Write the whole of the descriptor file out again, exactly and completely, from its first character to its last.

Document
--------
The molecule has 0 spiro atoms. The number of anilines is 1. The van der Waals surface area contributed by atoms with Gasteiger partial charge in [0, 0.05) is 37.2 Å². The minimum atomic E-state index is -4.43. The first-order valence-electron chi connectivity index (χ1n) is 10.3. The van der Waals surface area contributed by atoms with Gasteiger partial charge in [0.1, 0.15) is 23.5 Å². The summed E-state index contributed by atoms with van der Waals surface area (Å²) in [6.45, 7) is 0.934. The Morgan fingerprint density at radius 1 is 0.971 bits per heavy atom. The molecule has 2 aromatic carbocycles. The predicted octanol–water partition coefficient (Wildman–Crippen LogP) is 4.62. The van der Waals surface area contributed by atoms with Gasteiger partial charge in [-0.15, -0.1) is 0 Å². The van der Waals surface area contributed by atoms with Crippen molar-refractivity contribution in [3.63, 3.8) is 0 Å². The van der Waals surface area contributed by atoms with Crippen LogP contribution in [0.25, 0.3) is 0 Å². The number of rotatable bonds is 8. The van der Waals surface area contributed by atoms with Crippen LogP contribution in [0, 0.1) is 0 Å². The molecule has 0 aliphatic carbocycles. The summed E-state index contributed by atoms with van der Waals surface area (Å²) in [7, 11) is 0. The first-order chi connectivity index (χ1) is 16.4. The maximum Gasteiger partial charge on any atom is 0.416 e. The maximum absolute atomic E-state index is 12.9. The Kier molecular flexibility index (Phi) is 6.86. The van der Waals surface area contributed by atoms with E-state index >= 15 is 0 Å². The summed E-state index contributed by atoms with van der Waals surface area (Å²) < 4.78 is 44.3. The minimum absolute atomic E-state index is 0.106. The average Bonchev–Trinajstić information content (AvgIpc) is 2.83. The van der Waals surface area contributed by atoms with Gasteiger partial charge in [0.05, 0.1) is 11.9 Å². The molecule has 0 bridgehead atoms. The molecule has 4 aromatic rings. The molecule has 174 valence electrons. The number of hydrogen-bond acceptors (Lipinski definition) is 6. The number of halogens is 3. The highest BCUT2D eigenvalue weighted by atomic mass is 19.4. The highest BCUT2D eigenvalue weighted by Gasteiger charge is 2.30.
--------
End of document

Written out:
The molecule has 0 spiro atoms. The number of anilines is 1. The van der Waals surface area contributed by atoms with Gasteiger partial charge in [0, 0.05) is 37.2 Å². The minimum atomic E-state index is -4.43. The first-order valence-electron chi connectivity index (χ1n) is 10.3. The van der Waals surface area contributed by atoms with Gasteiger partial charge in [0.1, 0.15) is 23.5 Å². The summed E-state index contributed by atoms with van der Waals surface area (Å²) in [6.45, 7) is 0.934. The Morgan fingerprint density at radius 1 is 0.971 bits per heavy atom. The molecule has 2 aromatic carbocycles. The predicted octanol–water partition coefficient (Wildman–Crippen LogP) is 4.62. The van der Waals surface area contributed by atoms with Gasteiger partial charge in [-0.15, -0.1) is 0 Å². The van der Waals surface area contributed by atoms with Crippen molar-refractivity contribution in [3.63, 3.8) is 0 Å². The van der Waals surface area contributed by atoms with Crippen LogP contribution in [0.25, 0.3) is 0 Å². The number of rotatable bonds is 8. The van der Waals surface area contributed by atoms with Crippen LogP contribution in [0, 0.1) is 0 Å². The molecule has 0 aliphatic carbocycles. The summed E-state index contributed by atoms with van der Waals surface area (Å²) in [7, 11) is 0. The first-order chi connectivity index (χ1) is 16.4. The maximum Gasteiger partial charge on any atom is 0.416 e. The maximum absolute atomic E-state index is 12.9. The Kier molecular flexibility index (Phi) is 6.86. The van der Waals surface area contributed by atoms with E-state index >= 15 is 0 Å². The summed E-state index contributed by atoms with van der Waals surface area (Å²) < 4.78 is 44.3. The minimum absolute atomic E-state index is 0.106. The average Bonchev–Trinajstić information content (AvgIpc) is 2.83. The van der Waals surface area contributed by atoms with Gasteiger partial charge in [0.05, 0.1) is 11.9 Å². The molecule has 0 bridgehead atoms. The molecule has 4 aromatic rings. The molecule has 174 valence electrons. The number of hydrogen-bond acceptors (Lipinski definition) is 6. The number of halogens is 3. The highest BCUT2D eigenvalue weighted by atomic mass is 19.4. The highest BCUT2D eigenvalue weighted by Gasteiger charge is 2.30.